Monday, February 25, 2019

Marc Tyler Nobleman Explores WWII History and a Fairy Hoax

There's the dream of completing a manuscript. Then maybe landing a literary agent. And finally, imagining the day a book publishes and appears on a bookstore or library shelf. For Marc Tyler Nobleman, 2018 proved to be a doubly satisfying year with the publication of two fantastic nonfiction picture books from Clarion. His Thirty Minutes Over Oregon: A Japanese Pilot's World War II Story was illustrated by the wildly talented and prolific Melissa Iwai and — fulfilling another dream: winning awards — was named an ALSC Notable Children’s Book and an NCTE Orbis Pictus Award Honor. His Fairy Spell: How Two Girls Convinced the World That Fairies Are Real was illustrated by the also wildly talented and prolific Eliza Wheeler.

As a fan of picture book biographies and historical accounts, I was thrilled to come across the story of a 1917 photograph "documenting" a fairy sighting. I'd heard snippets of this account over the years and was completely intrigued. And as someone obsessed with WWII stories, I was eager to read about a Japanese attack on the U.S. mainland. When I realized Marc was the teller of both these tales, I had to reach out.

Question: Fairy tales, a WWII bombing run over Oregon. In 2018 you published two very different but equally fascinating nonfiction picture books. What was that experience like?

Marc Tyler Nobleman: I'm honored anytime a book I wrote gets published, though there is indeed something special about having two books out in one year. Though put out by the same imprint, I sold the manuscripts at different times and did not know at first that they'd come out within six months of each other. I like that they're both unconventional topics for a picture book and quite different from my previous two nonfiction picture books (both on creators of superheroes). It's fun to show range.

Q: What drew you to the story of the Cottingley fairies? Why did you want to write that book?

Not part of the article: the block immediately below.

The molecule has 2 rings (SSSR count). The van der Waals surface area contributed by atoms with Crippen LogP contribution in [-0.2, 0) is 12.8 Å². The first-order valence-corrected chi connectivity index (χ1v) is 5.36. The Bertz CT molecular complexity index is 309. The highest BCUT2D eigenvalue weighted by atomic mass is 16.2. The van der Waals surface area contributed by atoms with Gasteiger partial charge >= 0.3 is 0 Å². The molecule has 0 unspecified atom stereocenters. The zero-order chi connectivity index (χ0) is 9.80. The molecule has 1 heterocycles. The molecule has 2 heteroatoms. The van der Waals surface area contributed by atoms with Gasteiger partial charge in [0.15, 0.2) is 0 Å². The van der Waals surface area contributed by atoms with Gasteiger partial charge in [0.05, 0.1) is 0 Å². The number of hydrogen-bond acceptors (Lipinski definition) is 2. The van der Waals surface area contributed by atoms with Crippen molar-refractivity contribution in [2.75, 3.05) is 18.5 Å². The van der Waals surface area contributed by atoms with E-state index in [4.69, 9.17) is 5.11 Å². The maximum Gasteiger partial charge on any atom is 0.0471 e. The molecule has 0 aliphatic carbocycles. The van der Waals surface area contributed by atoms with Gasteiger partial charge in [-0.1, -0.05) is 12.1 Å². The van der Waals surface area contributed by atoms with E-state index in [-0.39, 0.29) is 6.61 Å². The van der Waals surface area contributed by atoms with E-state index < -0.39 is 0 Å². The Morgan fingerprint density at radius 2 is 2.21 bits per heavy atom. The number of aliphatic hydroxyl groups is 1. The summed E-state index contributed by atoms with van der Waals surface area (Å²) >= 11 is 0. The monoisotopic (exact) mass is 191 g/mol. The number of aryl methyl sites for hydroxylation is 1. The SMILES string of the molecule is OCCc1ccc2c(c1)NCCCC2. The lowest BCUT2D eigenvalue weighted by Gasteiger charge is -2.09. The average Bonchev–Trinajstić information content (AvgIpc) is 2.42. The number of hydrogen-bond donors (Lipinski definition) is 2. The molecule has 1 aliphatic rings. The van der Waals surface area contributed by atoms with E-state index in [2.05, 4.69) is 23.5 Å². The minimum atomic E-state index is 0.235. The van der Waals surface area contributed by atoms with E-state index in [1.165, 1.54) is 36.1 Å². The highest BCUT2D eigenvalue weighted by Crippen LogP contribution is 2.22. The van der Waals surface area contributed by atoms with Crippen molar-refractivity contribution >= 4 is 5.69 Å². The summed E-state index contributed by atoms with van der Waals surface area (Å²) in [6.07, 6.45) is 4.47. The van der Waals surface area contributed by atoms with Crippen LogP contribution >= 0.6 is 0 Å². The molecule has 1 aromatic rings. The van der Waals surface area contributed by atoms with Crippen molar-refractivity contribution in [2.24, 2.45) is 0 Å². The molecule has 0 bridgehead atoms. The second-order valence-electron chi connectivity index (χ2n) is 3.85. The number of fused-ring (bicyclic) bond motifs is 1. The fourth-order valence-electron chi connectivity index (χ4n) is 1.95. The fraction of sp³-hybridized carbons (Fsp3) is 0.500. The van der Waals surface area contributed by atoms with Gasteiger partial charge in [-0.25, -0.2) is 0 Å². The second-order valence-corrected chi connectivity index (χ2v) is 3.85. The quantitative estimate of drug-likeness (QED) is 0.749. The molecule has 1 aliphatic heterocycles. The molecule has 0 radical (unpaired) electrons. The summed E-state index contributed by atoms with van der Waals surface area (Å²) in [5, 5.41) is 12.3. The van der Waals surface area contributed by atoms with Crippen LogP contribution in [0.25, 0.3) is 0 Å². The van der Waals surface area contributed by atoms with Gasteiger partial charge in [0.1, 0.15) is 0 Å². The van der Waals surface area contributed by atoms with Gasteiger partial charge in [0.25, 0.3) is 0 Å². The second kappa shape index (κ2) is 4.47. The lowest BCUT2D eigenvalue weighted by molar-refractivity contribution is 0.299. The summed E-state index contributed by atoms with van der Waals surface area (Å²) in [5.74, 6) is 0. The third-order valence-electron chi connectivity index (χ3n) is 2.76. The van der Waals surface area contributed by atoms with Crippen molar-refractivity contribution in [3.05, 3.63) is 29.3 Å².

MTN: I'm drawn to true stories that haven't been done in picture book format, and I love a good twist — even better if there's a supernatural element involved. My previous few books had male leads, and I was happy to focus on females. I felt the story would be a great springboard for discussions with kids on the nature of belief, the necessity of verifying information as best you can before disseminating it, and even the gray areas of lying!

Q: The story of a Japanese bomber’s missions over U.S. soil is equally fascinating. Were you hooked from the moment you read about it?

MTN: Yes. I learned of Nobuo Fujita's bombing raid when he died in 1997; a friend showed me his obituary from The New York Times. I'm not a war buff or a Japanophile, which made it even better — I learned on the go. It just goes to show that we don't always know what we're interested in! And in any case, this is not your typical war story.

Q: Writing nonfiction for children, the bar for authors is set very high. Can you talk about how you research and write your books? What is your creative process like?

MTN: Research is hide and seek with the world, and just as addictive as playing hide and seek with your friends in the back yard. My nonfiction is heavily researched, calling upon as much primary source material as possible. I read as much as I can, take copious notes all in one long Word doc, and then pull out all of the info I would like to include to form an unstructured outline of sorts.

Of course given my preferred format, I can't fit every juicy nugget I include on that wish list, but that's part of the fun/challenge of writing: not what you put in, but what you leave out. I write my nonfiction as a narrative, trying to drop the reader in at an exciting moment, and I avoid forward-looking statements ("Little did he know that one day, what he was about to do would be infamous," etc.). I want the reader to be immersed in the story as if it's happening live, and teasing the future like that pulls some readers out of the world you're (re)creating, albeit subtly.

Q: Why nonfiction for young readers? What do you hope to accomplish? What do you hope kids take away from your books?

MTN: I consider my work nonfiction for all ages, but with special focus on young readers. I want to remind them as best I can that